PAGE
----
George Robert CAMPBELL

CAMPBELL, George Robert

Service Number: 754
Enlisted: 3 March 1917, Brisbane, Queensland
Last Rank: Private
Last Unit: 9th Infantry Battalion
Born: Brisbane, Queensland, 3 March 1899
Home Town: Brisbane, Brisbane, Queensland
Schooling: Fortitude Valley State School
Occupation: Warehouseman (post-war Mailman)
Died: Natural causes (cancer), Brisbane, Queensland, 6 November 1976, aged 77 years
Cemetery: Toowong (Brisbane General) Cemetery
Portion 30, Section 19, Grave 13 - Buried with Lucy Mildred Campbell
Memorials:
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World War 1 Service

3 Mar 1917: Enlisted AIF WW1, Private, SN 754, Brisbane, Queensland
21 Nov 1917: Involvement AIF WW1, Private, SN 754, 7th Machine Gun Company, Enlistment/Embarkation WW1
21 Nov 1917: Embarked AIF WW1, Private, SN 754, 7th Machine Gun Company, HMAT Nestor, Melbourne
24 Jul 1918: Discharged AIF WW1, Private, SN 754, 9th Infantry Battalion

My Great Uncle George

GEORGE ROBERT CAMPBELL is my great Uncle. He passed away when I was a teenager. I remember him as a generous and loving man. Here is a snippet of his life.

George was born in New Farm, Brisbane and with his four sisters and parents Robert and Florence, they all lived in the Bowen Hills area.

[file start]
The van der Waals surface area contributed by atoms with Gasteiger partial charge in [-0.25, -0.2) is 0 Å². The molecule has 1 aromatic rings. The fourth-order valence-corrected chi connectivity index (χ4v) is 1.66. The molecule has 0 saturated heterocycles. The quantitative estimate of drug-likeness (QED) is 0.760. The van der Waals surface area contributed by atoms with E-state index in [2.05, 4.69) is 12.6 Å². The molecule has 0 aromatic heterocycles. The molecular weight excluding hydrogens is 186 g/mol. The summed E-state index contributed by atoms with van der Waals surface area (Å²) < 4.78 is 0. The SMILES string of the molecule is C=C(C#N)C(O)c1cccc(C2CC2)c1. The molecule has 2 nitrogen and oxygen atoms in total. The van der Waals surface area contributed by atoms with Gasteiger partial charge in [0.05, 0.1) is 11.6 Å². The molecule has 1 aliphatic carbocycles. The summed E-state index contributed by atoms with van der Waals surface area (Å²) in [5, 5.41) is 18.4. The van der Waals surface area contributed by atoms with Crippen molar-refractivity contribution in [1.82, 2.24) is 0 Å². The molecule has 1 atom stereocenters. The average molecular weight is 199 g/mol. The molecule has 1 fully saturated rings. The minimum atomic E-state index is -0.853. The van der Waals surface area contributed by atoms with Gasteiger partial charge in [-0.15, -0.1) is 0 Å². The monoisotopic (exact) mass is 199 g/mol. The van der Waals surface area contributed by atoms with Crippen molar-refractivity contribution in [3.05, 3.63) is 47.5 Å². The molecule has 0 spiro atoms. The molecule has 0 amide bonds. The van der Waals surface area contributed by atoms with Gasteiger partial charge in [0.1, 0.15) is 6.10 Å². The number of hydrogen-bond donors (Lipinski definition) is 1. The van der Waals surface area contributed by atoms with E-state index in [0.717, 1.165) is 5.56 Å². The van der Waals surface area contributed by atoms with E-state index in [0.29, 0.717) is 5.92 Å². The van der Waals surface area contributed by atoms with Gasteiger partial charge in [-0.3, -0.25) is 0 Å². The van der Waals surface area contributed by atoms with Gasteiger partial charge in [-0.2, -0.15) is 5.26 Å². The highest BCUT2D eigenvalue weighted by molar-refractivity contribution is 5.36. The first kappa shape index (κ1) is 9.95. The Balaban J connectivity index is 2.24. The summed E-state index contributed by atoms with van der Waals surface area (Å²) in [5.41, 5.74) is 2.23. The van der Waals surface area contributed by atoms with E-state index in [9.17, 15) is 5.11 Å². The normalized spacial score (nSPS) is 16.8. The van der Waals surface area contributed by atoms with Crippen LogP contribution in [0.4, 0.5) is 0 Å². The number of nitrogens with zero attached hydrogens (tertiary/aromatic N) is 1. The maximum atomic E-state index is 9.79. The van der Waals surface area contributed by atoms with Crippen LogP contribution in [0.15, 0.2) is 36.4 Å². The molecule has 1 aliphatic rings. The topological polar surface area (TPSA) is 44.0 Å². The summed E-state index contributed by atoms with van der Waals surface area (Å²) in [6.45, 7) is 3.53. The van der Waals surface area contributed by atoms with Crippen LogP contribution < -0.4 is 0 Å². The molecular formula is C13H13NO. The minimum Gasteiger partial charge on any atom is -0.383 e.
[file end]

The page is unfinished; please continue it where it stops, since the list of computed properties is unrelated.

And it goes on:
He attended Fortitude Valley State School but not much is known about his school days. Not long after he finished the First World War had begun and he was very eager to join the Army. He so was eager in fact that he put his age up to enlist but unfortunately for him the recruiting officer was one of his past school teachers who was aware of his age and so he was rejected.

Not to be deterred he turned eighteen on the 3rd March 1917 and enlisted on the same day. He was posted to Footscray (Melbourne) where he did his training and sailed for the U.K. on the 19th November that same year. He was lucky because the previous ship was destroyed and all lives lost.

After he arrived in London, life did not turn out the way he had expected. Obviously the U.K. weather did no agree with him as he developed asthma and spent all his time in hospital. It is not known how long he was there but he was sent back to Australia. Disappointing for him as he was hoping to go to France. He was not to forget his time over there as he suffered with asthma all his life after that.

He went back home and lived in the family home but when the Depression came he was out of work for a very long time. Eventually he did get casual work as a postman with the PMG Department which later led to full time employment. He became Senior Postman at Red Hill with quite a few men and women under him.

George never remarried, strange really as he was a nice person rather on the quiet side and not bad looking. He was a placid person, rather like his father and was well loved by all the family.

George was a somewhat movie fan and he used to meet a couple of mates every Saturday at the Embassy Theatre in the Valley. He would take his nieces on occasions if they were visiting. Occasionally he would go on a Wednesday if there was something special on.

George was a very heavy cigarette smoker so it was not surprising that at the age of seventy seven he died from lung cancer.

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